'Newcomers' to drive PV innovation
The global PV industry is set for a spurt of innovation after several years of technological stagnation – and it will not emanate from the tier-one cell and module makers, claims the head of a German PV toolmaker.
From a technology standpoint, many of the world’s largest PV manufacturers squandered the last few years, first because of pressures related to the market boom, and then, after the market became oversaturated, because of their poor financial health, according to Singulus chief executive Stefan Rinck.
The technology to jolt crystalline silicon (c-Si) modules past the 20% efficiency mark has been available for years, but the world’s biggest producers have largely put off upgrading, says Rinck.
During the “boom years”, big cell and module makers said, ‘We just want to copy what we’ve been doing and not take any risks’”, Rinck says. In terms of technology, the industry “lost three or four years to this boom”.
Many companies are now investing in upgrades. But for the most part it is not the tier-one Chinese suppliers doing so, many of which remain in grim financial shape.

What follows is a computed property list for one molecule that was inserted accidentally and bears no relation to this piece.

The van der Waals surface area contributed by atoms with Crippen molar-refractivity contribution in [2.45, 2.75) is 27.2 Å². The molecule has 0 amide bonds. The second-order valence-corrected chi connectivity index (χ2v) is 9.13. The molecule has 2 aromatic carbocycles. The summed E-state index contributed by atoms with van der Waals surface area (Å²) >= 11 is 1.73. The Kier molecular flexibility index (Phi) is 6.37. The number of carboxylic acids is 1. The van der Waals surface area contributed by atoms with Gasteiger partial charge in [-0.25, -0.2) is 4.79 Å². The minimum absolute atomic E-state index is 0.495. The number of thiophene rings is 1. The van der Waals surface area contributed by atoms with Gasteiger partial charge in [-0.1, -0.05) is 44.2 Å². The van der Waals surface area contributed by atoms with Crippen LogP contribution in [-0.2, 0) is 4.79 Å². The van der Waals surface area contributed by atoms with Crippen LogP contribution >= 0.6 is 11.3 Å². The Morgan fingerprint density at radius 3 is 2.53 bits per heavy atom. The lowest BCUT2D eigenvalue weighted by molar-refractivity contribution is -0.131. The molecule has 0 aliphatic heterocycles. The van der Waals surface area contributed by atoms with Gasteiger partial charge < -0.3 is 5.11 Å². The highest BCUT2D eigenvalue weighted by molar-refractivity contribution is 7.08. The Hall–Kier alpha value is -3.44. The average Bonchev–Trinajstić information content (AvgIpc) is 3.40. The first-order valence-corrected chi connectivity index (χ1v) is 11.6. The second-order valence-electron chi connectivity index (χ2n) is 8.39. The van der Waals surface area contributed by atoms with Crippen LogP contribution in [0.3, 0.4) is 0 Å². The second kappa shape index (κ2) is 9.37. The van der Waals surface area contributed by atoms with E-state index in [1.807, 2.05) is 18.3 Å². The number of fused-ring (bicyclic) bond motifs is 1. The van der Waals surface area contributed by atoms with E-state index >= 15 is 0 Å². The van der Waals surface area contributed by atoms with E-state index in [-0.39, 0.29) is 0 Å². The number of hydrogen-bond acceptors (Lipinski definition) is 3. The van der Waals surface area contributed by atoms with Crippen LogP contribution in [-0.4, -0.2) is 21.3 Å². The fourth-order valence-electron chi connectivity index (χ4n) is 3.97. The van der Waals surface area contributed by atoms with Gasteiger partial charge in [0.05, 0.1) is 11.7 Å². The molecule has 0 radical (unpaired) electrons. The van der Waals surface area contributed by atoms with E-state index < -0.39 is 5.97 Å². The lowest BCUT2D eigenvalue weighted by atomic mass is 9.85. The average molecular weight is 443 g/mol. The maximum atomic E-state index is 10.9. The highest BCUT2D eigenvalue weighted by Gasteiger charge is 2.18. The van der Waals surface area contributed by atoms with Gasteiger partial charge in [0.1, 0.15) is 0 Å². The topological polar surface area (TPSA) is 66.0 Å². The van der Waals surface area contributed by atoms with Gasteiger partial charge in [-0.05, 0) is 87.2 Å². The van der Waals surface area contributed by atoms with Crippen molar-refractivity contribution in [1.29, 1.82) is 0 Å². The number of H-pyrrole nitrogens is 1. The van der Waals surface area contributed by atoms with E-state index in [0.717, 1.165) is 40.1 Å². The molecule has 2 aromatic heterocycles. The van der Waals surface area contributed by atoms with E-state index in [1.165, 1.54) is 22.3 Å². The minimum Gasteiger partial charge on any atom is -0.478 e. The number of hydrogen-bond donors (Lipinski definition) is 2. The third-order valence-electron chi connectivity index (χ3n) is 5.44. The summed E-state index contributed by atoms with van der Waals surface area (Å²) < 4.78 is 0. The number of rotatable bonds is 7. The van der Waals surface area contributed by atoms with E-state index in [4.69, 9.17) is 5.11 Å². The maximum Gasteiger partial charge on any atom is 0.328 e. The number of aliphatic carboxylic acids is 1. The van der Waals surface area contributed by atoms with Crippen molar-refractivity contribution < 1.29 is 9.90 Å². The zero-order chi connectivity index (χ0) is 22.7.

“You have these big companies, tier-one suppliers, and they lost so much money,” says Rinck, whose company makes production equipment for the optical disc, semiconductor and PV manufacturing sectors, with solar accounting for about one-third of its revenues in the latest quarter.
“They say, ‘We have all this equipment, and we can’t easily scrap it and invest in new machinery, so we have to live with what we have’”.
Instead, it is “newcomers” – based primarily in China and North America – who are investing in better PV production equipment, including on the thin-film side.
“The market is coming back, and there are newcomers that are very much interested in these new technologies – thinner wafers, n-type material, heterojunction cells,” Rinck says. “We will very soon see [c-Si] modules coming with efficiencies much above 20%.”
This growth in investment among less-than-established companies may actually reverse the consolidation process the industry has been going through, at least in terms of technology and product offerings.
“The world – when it comes to c-Si – will become much more colourful,” says Rinck, adding that he believes there will be far more product differentiation between companies in the years ahead.